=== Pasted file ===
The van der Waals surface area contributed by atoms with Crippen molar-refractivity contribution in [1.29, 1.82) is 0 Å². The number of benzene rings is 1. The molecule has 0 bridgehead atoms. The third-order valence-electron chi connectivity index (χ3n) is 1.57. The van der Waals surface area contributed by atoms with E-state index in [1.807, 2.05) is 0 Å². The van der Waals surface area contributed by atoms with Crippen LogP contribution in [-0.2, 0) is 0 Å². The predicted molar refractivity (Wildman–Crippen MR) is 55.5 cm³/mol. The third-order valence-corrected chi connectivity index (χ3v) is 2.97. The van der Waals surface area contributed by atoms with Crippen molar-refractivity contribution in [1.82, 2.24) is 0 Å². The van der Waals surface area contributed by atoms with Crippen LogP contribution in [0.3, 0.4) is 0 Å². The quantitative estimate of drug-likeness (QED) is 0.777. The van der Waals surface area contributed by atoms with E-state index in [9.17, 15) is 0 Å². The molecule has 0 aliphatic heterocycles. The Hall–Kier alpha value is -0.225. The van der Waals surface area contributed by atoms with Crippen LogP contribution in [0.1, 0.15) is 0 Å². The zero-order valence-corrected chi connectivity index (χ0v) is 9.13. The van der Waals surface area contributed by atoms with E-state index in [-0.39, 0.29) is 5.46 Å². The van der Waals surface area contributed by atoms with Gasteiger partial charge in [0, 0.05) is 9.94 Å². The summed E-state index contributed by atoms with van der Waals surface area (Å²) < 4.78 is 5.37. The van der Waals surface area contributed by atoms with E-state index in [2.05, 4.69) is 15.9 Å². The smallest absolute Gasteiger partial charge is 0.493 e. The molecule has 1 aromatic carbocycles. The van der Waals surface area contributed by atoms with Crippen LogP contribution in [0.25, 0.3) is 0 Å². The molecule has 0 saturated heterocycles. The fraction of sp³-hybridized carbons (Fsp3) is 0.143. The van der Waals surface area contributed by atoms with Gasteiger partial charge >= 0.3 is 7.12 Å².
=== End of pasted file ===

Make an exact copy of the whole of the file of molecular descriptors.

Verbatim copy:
The van der Waals surface area contributed by atoms with Crippen molar-refractivity contribution in [1.29, 1.82) is 0 Å². The number of benzene rings is 1. The molecule has 0 bridgehead atoms. The third-order valence-electron chi connectivity index (χ3n) is 1.57. The van der Waals surface area contributed by atoms with E-state index in [1.807, 2.05) is 0 Å². The van der Waals surface area contributed by atoms with Crippen LogP contribution in [-0.2, 0) is 0 Å². The predicted molar refractivity (Wildman–Crippen MR) is 55.5 cm³/mol. The third-order valence-corrected chi connectivity index (χ3v) is 2.97. The van der Waals surface area contributed by atoms with Crippen molar-refractivity contribution in [1.82, 2.24) is 0 Å². The van der Waals surface area contributed by atoms with Crippen LogP contribution in [0.3, 0.4) is 0 Å². The quantitative estimate of drug-likeness (QED) is 0.777. The van der Waals surface area contributed by atoms with E-state index in [9.17, 15) is 0 Å². The molecule has 0 aliphatic heterocycles. The Hall–Kier alpha value is -0.225. The van der Waals surface area contributed by atoms with Crippen LogP contribution in [0.1, 0.15) is 0 Å². The zero-order valence-corrected chi connectivity index (χ0v) is 9.13. The van der Waals surface area contributed by atoms with E-state index in [-0.39, 0.29) is 5.46 Å². The van der Waals surface area contributed by atoms with Gasteiger partial charge in [0, 0.05) is 9.94 Å². The summed E-state index contributed by atoms with van der Waals surface area (Å²) < 4.78 is 5.37. The van der Waals surface area contributed by atoms with E-state index in [2.05, 4.69) is 15.9 Å². The smallest absolute Gasteiger partial charge is 0.493 e. The molecule has 1 aromatic carbocycles. The van der Waals surface area contributed by atoms with Crippen LogP contribution in [0.25, 0.3) is 0 Å². The molecule has 0 saturated heterocycles. The fraction of sp³-hybridized carbons (Fsp3) is 0.143. The van der Waals surface area contributed by atoms with Gasteiger partial charge >= 0.3 is 7.12 Å².